Martin Van Buren National Historic Site is a unit of the United States National Park Service located 20 miles south of Albany, New York, or two miles south of the village of Kinderhook, New York in Columbia County. The National Historic Site preserves the estate and thirty-six room mansion of Martin Van Buren, the eighth President of the United States. Van Buren purchased the estate, which he named Lindenwald, in 1839 during his one term as President and it became his home and farm during his retirement.
Early 19th century politics was a whirlwind of boisterous characters and opposing interest groups where a new party system was taking shape. Van Buren artfully positioned himself in the eye of the storm, persistently advocating the principles of the Jeffersonian Republicans: states’ rights, strict constitutional construction, civil liberties. His efforts, along with those of like-minded politicians, brought about an alliance of the “planters of the South and the plain people of the North,” the Democratic party. During the administration of the new party’s first President, the enormously popular Andrew Jackson, Van Buren was Old Hickory’s top advisor.
As eighth President – the first born under the U.S. flag – Martin Van Buren continued the era of Jacksonian Democracy. He faced daunting challenges: The nation suffered a severe and lingering economic depression. The extension of slavery into new states – opposed by Van Buren – divided the nation and his party. Crises with Great Britain, Spain, and Texas required varying degrees of firmness, negotiation, and delay to avoid conflict.
Van Buren ran two United States Presidential campaigns from Lindenwald. In 1844, he based his ultimately unsuccessful run for the Democratic nomination at the estate. That year, Van Buren lost a hotly contested fight to nominee and eventual President James Knox Polk. In 1848, in opposition to the extension of slavery into territories captured from Mexico as a result of the Mexican-American War, Van Buren ran for President on a third-party ticket (The Free Soil Party), again directing his campaign from Lindenwald. Van Buren’s campaign drew enough votes away from the Democratic nominee, Lewis Cass, to allow Whig candidate Zachary Taylor to prevail.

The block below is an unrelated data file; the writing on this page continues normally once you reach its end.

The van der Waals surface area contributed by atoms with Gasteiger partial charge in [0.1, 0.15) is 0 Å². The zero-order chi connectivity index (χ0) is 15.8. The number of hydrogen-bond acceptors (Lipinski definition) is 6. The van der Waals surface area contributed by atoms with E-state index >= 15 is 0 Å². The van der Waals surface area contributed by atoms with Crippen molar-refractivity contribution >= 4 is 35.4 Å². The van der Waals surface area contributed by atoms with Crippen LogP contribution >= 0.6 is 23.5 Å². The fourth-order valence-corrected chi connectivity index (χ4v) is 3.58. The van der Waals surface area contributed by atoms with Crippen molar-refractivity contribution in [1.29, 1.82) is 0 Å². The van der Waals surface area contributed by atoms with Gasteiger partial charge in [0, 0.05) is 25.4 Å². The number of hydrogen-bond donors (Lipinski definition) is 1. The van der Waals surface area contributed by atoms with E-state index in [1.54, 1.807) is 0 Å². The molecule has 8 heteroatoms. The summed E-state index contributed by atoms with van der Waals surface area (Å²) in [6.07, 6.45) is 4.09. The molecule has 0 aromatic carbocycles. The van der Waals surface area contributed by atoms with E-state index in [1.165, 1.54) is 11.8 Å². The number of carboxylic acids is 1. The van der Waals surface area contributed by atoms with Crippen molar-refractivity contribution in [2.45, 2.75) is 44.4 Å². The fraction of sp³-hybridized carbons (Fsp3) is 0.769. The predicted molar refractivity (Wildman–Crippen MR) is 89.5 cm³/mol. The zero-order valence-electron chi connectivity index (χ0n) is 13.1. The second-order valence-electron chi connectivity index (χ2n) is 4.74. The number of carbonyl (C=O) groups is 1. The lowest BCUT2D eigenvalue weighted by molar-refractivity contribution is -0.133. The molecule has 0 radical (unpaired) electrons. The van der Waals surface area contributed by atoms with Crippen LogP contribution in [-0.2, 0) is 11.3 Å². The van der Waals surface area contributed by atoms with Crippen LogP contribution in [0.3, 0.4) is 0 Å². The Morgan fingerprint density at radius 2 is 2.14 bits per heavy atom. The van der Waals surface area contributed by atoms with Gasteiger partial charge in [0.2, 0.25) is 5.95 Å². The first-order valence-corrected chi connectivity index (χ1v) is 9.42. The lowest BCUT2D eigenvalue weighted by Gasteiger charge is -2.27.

Not until his defeat for the presidency in 1848 did Van Buren give up public life. The 1850 census listed his occupation as “farmer.” Once settled at Lindenwald, he resisted all attempts to lure him back into politics. In 1862 Martin Van Buren succumbed to his “old enemy,” bronchial asthma. He was buried in Kinderhook, where in life he had always known a beloved home.
Van Buren named the estate Lindenwald, which is German for “linden forest”, after the American Linden (American Basswood or Tilia americana) trees lining the Albany-to-New York Post Road, which is still located in front of the home. The section of the road on the property remains unimproved to this day. Some replanted Linden trees also remain by the side of the road.
Van Buren passed away at Lindenwald on July 24, 1862. He was 79. Lindenwald was declared a National Historic Landmark in 1961.
The Martin Van Buren National Historic Site was established on October 26, 1974, and today, Lindenwald is under the care of the National Park Service.
The site can be found on Route 9H, about 2 miles (3.2 km) south of Van Buren’s hometown of Kinderhook, New York. A visitor center operated by the National Park Service is located at the site. Access to the Lindenwald mansion is by ranger-guided tour only. The tower cannot be visited due to fire safety codes. In addition, the grounds contain educational signs which tell of the history of the Lindenwald Estate. During Van Buren’s lifetime, the site also contained two gatehouses, a north one and a south one. The north gatehouse was demolished in the 1950s, but today the site is outlined with a stone foundation.